Virtual reality is coming to life in research labs and beyond
Editor’s Note: Tracy Vu is a research assistant in Stanford’s Virtual Human Interaction Lab.
Once restricted to science fiction movies, virtual reality is becoming more prevalent in real life. Not to be confused with augmented reality, virtual reality is a digitally-created, immersive environment that allows a participant to feel that the mediated experience reproduced by the virtual environment is “real.” There has been extensive research done using virtual reality to study human behavior and social interactions, as well as to explore the practical use of VR to improve different facets of life, such as to treat psychological disorders.
“It’s really important in the sense that technology and media is something that’s really incorporated in the world today and how we interact with people. It’s becoming more and more immersed in everyday action,” said Jakki Bailey, a Ph.D. student at Stanford University who examines the impact embodied mediated experiences have on cognition and behavior. “For example, people are interacting with virtual representations of other people. Virtual reality is an extension of that mediated experience, so it’s important to understand how it impacts.”
Virtual reality is also a unique tool for researchers because it overcomes two obstacles that have long plagued experiments. First, it allows perfect replication of experimental conditions for each participant. For example, agents, entities in virtual reality that are controlled by algorithms, can take place as confederates.
“If you have someone in immersive virtual reality, you can have them interact with a confederate that’s a digital agent, so that everyone’s getting the same exact experience with that agent — which you wouldn’t get if you had a research assistant come in and be the confederate,” said Andrea Won, a Ph.D. student at Stanford who is researching the capture and expression of nonverbal behavior and the physical and psychological effects of mediated embodiment.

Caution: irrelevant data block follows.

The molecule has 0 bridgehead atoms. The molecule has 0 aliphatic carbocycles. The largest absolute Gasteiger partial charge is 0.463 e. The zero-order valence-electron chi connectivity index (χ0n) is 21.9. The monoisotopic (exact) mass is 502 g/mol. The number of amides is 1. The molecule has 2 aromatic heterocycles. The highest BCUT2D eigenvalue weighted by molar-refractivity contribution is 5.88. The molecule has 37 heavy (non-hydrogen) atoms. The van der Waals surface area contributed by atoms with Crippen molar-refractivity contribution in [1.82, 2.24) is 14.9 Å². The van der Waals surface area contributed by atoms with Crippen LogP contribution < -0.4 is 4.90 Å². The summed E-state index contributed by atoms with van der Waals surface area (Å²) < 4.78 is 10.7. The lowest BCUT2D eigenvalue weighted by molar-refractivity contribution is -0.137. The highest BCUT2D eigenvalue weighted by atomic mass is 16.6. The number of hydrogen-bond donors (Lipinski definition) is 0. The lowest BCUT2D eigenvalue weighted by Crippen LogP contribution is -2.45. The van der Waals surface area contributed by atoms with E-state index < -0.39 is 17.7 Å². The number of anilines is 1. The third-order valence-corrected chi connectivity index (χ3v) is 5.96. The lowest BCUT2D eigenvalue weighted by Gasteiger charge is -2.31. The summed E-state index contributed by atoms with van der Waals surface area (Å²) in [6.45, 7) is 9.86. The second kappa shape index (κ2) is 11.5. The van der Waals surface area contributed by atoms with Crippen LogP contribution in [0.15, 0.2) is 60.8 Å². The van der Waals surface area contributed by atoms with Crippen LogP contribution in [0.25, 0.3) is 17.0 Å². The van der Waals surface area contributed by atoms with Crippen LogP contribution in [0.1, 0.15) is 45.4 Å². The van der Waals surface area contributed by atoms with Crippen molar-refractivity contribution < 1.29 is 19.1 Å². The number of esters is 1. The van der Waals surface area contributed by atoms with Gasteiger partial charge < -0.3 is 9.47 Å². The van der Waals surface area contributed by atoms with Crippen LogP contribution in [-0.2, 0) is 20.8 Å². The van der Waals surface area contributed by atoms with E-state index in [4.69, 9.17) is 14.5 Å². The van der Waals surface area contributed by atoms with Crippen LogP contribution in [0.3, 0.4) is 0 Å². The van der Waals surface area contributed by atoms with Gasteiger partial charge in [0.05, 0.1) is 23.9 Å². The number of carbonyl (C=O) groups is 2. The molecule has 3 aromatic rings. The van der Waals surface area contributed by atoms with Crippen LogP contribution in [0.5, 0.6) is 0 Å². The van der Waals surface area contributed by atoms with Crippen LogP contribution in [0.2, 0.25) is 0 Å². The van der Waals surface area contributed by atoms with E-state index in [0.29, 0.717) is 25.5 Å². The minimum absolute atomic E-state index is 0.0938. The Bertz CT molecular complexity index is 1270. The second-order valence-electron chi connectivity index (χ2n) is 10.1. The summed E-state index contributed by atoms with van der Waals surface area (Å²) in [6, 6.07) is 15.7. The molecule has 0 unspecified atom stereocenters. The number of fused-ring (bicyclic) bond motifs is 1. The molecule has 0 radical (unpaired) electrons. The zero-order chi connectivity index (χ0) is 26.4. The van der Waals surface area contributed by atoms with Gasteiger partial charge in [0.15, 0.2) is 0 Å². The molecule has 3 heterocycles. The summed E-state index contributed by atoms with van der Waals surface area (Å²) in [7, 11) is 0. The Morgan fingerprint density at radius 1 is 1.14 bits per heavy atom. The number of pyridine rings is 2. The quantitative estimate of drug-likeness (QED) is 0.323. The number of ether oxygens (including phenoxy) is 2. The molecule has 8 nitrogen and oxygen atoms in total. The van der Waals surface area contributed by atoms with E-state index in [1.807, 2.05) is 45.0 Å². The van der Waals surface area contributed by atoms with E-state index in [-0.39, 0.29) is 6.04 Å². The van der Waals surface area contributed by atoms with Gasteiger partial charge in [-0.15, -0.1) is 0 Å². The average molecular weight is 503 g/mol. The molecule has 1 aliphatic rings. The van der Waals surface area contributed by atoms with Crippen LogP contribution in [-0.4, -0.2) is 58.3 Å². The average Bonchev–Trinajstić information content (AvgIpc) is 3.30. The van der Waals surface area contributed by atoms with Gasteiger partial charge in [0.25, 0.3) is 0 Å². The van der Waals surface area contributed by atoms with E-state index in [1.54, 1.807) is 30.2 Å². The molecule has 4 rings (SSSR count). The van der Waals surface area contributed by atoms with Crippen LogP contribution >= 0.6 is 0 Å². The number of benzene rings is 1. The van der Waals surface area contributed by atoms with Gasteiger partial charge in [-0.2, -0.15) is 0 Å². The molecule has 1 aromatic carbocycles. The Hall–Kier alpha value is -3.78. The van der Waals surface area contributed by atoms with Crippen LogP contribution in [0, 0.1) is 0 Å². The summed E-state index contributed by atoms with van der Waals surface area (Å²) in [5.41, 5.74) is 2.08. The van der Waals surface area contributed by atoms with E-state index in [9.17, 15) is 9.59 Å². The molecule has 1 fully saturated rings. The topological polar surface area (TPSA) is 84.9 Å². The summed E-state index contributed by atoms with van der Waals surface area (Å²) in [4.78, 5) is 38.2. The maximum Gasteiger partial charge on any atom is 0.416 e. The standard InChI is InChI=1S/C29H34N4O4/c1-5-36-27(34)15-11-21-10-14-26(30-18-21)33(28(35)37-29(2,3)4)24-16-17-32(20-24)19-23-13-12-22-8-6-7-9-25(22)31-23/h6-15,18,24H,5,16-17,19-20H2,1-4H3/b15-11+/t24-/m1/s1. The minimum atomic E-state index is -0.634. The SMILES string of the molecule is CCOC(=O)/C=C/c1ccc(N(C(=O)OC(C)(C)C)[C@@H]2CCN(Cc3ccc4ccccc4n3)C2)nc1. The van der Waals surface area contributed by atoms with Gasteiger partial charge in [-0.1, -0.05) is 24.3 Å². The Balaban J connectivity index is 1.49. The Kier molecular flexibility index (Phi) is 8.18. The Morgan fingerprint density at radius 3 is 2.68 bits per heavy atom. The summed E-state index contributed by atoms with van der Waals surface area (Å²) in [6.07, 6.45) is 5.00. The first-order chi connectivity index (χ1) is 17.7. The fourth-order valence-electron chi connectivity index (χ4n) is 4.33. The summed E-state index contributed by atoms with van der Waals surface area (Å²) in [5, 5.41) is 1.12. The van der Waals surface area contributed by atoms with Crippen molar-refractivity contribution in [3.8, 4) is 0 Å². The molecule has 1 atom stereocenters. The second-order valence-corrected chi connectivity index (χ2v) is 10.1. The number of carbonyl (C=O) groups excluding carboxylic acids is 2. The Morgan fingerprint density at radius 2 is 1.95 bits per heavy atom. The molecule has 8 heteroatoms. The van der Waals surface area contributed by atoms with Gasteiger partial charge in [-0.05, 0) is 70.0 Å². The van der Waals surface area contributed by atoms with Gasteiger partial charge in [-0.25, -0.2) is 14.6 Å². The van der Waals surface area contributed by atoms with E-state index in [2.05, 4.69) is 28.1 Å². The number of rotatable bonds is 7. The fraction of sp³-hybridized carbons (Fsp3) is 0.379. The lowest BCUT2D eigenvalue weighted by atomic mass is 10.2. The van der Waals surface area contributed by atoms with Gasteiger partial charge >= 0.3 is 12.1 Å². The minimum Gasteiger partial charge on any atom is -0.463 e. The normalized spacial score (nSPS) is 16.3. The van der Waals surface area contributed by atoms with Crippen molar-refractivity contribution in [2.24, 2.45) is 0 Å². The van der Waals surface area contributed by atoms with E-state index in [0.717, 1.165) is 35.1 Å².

Another benefit of using virtual reality is it allows researchers to create experimental environments that would otherwise be impossible or dangerous to replicate, since nearly anything can be built in the virtual world, which is oftentimes multi-sensory.
In one experiment, researchers were able to have participants watch themselves eat coal while showering to explore pro-environmental behavior. The researchers found that people used cooler water when they saw an avatar eating coal — which represented the amount of energy they consumed while showering — compared to participants who only saw a sign with text of how much coal was used during the virtual shower.
However, virtual reality is not limited to the lab.
The Oculus Rift recently made its appearance at this year’s Consumer Electronics Show in Las Vegas. Virtual reality goggles that transport users into the game, the headset is expected to hit stores sometime this year. Feedback has been favorable, with many reviewers amazed at the high level of presence and interactivity of the headset. Prices haven’t yet been announced, but they’ll most likely be less than the $45,000 price tag on Stanford’s first VR head-mounted display.
On Tuesday, Facebook announced it would acquire Oculus VR for approximately $2 billion.
“We believe virtual reality will be heavily defined by social experiences that connect people in magical, new ways,” Brendan Iribe, co-founder and CEO of Oculus VR, said in a statement on Tuesday. “It is a transformative and disruptive technology, that enables the world to experience the impossible, and it’s only just the beginning.”
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